Nokia (NOK) continues to tread water as it tries to find an identity lost because of its bigger rivals, Apple (AAPL) and Android. I am observing the company struggling with different things from tax problems in India to a "less than spectacular" introduction of its flagship phone that was supposed to help it rise up from the ashes. Even though the company is still crawling its way out of the mud, I do believe there is light at the end of the tunnel! There is one area that this company is growing-- the Mobile phone upgrade market. Let's take a look at its present challenges but also look at the area where it may continue to grow and surprise people at its market share a few years from now.
Tax Problems in India
The country of India has several tax disputes involving foreign companies taking place right now, and one of them includes Nokia. Recently Indian authorities dismissed the company's appeal against an income tax bill of $20.8 billion that the country demanded the company pay. The taxes go back five years from 2006. Nokia believes that the bilateral tax treaty between India and Finland was followed to the letter and they don't believe that they owe the country anything.
India is a key market for Nokia because it is seen as a market that straddles the fence between high-end feature phones and smartphones. The latter has been a struggle for the company because rivals Apple and Samsung (SSNLF.PK) have captured its market share.
What has motivated India to suddenly go after these companies? The country has a budget deficit and this is a highly motivating factor to seriously start pursuing tax claims it has against foreign companies. Nokia does not stand alone, other global companies that the nation are chasing is Royal Dutch Shell (RDS.S) and Vodaphone Plc (VOD) just to name two.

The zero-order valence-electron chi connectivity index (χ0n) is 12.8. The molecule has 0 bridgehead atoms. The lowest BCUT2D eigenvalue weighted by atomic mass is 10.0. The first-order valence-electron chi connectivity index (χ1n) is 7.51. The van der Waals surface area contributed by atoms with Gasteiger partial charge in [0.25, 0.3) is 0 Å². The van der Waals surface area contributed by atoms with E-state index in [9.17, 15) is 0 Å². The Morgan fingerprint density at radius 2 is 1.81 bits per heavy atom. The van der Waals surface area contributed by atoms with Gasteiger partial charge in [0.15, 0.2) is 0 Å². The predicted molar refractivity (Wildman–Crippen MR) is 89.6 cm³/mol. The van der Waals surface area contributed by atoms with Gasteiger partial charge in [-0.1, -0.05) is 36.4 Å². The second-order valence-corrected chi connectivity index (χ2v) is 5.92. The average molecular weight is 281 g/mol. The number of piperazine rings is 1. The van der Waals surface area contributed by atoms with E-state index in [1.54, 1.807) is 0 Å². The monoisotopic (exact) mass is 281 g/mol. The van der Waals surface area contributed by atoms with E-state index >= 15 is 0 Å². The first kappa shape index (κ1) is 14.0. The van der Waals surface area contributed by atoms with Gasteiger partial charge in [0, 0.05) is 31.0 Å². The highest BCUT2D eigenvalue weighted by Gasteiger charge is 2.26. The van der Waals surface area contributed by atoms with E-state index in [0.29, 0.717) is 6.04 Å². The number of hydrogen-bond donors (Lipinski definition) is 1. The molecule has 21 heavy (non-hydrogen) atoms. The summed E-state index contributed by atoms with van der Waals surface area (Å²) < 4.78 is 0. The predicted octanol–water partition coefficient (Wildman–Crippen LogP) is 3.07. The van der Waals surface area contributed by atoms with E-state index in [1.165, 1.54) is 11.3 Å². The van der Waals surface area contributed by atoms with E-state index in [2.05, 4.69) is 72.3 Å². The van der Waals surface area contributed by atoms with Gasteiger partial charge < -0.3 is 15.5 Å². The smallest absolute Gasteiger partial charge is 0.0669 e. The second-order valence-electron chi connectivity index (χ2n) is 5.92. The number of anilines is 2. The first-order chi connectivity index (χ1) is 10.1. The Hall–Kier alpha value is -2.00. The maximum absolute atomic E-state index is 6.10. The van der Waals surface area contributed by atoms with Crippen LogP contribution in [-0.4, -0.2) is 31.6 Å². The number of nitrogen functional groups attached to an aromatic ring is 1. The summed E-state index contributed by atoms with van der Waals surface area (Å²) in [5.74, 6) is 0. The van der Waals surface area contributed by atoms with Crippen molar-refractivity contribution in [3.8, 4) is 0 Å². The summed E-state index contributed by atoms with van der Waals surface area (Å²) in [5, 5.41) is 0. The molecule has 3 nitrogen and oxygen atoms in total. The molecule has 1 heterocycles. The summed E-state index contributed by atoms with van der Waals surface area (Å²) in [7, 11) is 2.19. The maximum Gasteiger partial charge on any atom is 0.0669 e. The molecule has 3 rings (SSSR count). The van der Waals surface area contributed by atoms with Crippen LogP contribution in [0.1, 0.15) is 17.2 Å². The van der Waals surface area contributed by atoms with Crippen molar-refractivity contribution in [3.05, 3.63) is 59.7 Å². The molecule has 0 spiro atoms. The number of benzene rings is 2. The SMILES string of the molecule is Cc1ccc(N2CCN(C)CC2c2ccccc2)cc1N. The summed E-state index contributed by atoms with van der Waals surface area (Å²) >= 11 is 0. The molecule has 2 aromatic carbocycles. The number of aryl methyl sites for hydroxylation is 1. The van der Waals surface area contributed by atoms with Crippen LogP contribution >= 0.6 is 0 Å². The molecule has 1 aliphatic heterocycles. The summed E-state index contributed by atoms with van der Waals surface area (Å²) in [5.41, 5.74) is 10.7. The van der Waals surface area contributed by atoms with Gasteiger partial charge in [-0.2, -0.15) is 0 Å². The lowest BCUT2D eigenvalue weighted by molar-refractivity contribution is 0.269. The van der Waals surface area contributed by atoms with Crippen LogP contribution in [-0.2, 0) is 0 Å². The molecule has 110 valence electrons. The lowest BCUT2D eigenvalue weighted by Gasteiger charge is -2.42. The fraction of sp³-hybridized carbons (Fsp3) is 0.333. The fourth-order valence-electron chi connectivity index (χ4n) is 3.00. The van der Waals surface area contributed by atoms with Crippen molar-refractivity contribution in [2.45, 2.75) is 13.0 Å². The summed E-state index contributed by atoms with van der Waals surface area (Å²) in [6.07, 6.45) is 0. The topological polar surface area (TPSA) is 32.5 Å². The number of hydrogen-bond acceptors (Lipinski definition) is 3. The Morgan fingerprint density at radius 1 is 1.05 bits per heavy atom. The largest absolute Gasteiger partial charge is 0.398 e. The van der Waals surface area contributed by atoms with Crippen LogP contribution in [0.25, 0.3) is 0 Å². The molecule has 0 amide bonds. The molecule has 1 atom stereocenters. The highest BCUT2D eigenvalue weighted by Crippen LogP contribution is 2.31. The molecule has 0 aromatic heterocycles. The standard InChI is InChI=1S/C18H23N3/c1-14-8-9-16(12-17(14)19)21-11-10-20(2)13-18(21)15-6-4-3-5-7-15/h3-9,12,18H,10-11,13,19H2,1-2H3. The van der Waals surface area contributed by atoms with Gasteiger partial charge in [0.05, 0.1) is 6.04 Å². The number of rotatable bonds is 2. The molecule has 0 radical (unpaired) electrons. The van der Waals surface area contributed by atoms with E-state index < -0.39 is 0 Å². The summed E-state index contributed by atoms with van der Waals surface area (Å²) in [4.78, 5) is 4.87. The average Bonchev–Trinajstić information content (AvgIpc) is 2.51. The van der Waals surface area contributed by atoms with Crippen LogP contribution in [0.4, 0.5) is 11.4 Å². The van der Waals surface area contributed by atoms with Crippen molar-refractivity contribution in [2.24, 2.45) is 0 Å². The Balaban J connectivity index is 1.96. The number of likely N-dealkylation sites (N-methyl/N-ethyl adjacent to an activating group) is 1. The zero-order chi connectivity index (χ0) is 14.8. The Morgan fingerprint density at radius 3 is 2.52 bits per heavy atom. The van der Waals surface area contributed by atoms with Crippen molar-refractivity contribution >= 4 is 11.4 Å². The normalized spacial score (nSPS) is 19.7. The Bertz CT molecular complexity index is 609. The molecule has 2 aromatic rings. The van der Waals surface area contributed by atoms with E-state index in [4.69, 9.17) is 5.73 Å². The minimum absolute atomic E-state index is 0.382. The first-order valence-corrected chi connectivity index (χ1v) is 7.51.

The Flagship… Is Floundering
I'm not sure if there was too much hype, but it appears that investors were less than thrilled at the introduction to Nokia's new smartphone intended to bring the company back to glory. We're talking about the Lumia 925, but there was nothing different or groundbreaking between the hardware or software design. The phone also had limited differences between its 920 or 928 models. Investors were anticipating something that stood out from the crowd but they didn't get it.
Did Nokia under deliver?
"Not groundbreaking!" This is a problem as the company continues to try to reverse its journey into losing market share, even though Lumia sales are doing well. Both Nokia and its partner Microsoft (MSFT) are pushing hard into the mobile software arena trying to take back business from Apple and Google's (GOOG) Android software.
It's hard to try to figure this out. Sales have been great for the Lumia and continue to rise. In the fourth quarter of 2012 sales toppped 4.4 million; the first three months of this year sales rose to 5.6 million and the company is projecting 7.1 million this quarter with the new model rollout. Things don't sound bad to me.